HARRY POTTER AND THE SORCERER'S STONE
About The Production
With over 100 million copies sold in over 46 languages, J.K. Rowing's best-selling series of books based on the adventures of the world's most beloved wizard, Harry Potter, have truly become a worldwide phenomenon, touching and capturing the imaginations of readers of all ages around the globe. However, the book was barely in print when it captivated British producer David
Heyman. the former Hollywood studio executive- turned-producer of such acclaimed independent films as Juice and The Daytrippers.
In 1996, Heyman returned to London from the U.S. to set up his own production company, Heyday Films, with a vision of producing truly international films for both Europe and the United States. "Having a brother and sister who were 10 and 14 at the time, I was very interested in finding a children's film that I could enjoy as much as they would," Heyman recalls. "My team at Heyday was aware of this and my Head of Development, Tanya
Seghatchian., read an article about a new children's book by a then- unknown author. The agent sent her a copy and my assistant Nisha read it over the weekend. Nisha reported that it was a curious book about a young boy who goes to wizard school. I thought it was a wonderful idea and read the novel that evening. What I thought was a great idea turned out to be an even more remarkable book, and so much richer than the idea that initially attracted me. I realized this was something very special and began pursuing the rights the following morning."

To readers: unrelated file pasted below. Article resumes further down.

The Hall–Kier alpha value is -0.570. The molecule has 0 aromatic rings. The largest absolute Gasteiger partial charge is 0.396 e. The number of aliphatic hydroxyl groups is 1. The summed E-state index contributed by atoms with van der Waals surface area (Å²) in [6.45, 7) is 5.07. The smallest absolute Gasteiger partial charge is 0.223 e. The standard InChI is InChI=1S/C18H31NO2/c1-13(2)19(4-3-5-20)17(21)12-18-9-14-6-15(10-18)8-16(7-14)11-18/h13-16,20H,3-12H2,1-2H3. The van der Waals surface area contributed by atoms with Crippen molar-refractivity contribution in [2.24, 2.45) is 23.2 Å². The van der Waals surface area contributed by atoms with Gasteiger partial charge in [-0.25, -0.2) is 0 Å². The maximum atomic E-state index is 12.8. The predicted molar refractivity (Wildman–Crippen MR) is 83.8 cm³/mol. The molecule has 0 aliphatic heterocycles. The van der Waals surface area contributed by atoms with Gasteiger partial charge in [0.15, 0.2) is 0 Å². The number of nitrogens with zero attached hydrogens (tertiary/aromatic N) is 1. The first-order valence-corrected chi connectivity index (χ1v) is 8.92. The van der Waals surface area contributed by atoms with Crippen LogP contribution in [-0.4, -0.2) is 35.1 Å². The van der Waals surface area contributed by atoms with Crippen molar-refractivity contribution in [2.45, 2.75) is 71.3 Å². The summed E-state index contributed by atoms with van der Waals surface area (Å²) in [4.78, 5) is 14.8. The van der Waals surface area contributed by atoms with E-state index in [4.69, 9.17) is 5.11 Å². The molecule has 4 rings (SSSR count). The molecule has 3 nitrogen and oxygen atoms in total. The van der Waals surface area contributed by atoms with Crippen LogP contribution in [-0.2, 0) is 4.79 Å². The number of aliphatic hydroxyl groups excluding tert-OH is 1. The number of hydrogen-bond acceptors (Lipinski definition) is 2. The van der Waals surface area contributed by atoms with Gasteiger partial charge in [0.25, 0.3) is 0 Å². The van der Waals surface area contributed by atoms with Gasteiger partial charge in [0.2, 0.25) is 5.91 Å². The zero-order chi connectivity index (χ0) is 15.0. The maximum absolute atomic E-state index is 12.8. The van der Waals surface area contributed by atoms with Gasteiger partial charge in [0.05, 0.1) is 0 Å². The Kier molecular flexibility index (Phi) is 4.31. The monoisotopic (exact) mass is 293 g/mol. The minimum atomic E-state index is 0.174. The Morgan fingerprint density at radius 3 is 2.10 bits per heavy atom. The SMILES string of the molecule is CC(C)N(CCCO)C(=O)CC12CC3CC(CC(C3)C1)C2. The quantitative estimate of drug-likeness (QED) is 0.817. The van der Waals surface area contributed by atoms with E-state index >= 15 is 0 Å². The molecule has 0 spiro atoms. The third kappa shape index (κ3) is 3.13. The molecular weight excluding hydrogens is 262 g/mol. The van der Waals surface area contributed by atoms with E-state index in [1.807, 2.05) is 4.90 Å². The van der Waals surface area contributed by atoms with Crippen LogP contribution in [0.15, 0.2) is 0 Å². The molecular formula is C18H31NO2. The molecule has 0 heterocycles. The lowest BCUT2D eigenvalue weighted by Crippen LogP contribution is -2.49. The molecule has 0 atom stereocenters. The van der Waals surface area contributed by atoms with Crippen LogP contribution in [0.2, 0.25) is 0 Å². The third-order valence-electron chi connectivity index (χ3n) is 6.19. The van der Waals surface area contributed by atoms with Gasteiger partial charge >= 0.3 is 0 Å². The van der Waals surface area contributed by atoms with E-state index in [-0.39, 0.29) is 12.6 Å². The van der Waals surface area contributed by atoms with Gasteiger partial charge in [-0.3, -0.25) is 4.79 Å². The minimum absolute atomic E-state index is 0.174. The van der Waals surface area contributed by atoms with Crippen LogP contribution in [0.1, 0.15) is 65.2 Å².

It was during his auspicious first meeting with author J.K. RowIng in early 1997 that Heynian made his commitment clear. "I made a promise to Jo RowIng to be true to her vision," Heyman says. "This was and has been the most important consideration to me throughout the process.
But finding a director who shared Rowing and Heyman's passion, commitment and vision for the film adaptation proved to be a challenge. Chris Columbus, renowned for directing the blockbuster hits Home Alone and Mrs. Doubtfire. made the short list of those considered for the daunting but prestigious task.
"My daughter Eleanor was reading the book at the time and insisted that I read it as well," Columbus remembers. "I started reading it, finished it in one day and couldn't stop thinking about turning it into a flint But, at that point, the film was already in the hands of another director. A few months later. I received a call from my agent, telling me the book was again available. There was only one problem: several directors were now also interested in making the film. Warner Bros. and producer David Heyman began a lengthy process of interviewing the potential candidates. Nevertheless, I wasn't intimidated by this. I felt that if I could articulate my passion and obsession with the material, if I could clearly
specify how I would make the film, David and the Studio would realize that I was the man for the job."
The next step was meeting with the author, J.K. Rowing. "At first I was nervous, being such a big fan of the books," Columbus says. "But I immediately felt comfortable with Jo. I explained that I would protect the integrity of the book. I told her how I wanted to keep the darkness and the edge of the material intact. I also think Jo was excited by the fact that I wanted her to be involved in the creative process. And she was an invaluable collaborator. Her inspiration and ideas were absolutely wonderful."
"There was a lot of interest from numerous directors who wanted to be involved with Harry
Potter," Heyman says, "but Chris emerged as the person with the greatest passion and understanding of the books and the desire to remain faithful to Jo's vision."
Indeed, Columbus, like Heyman and Warner Bros. Pictures, had no desire to deviate from the world that Ro
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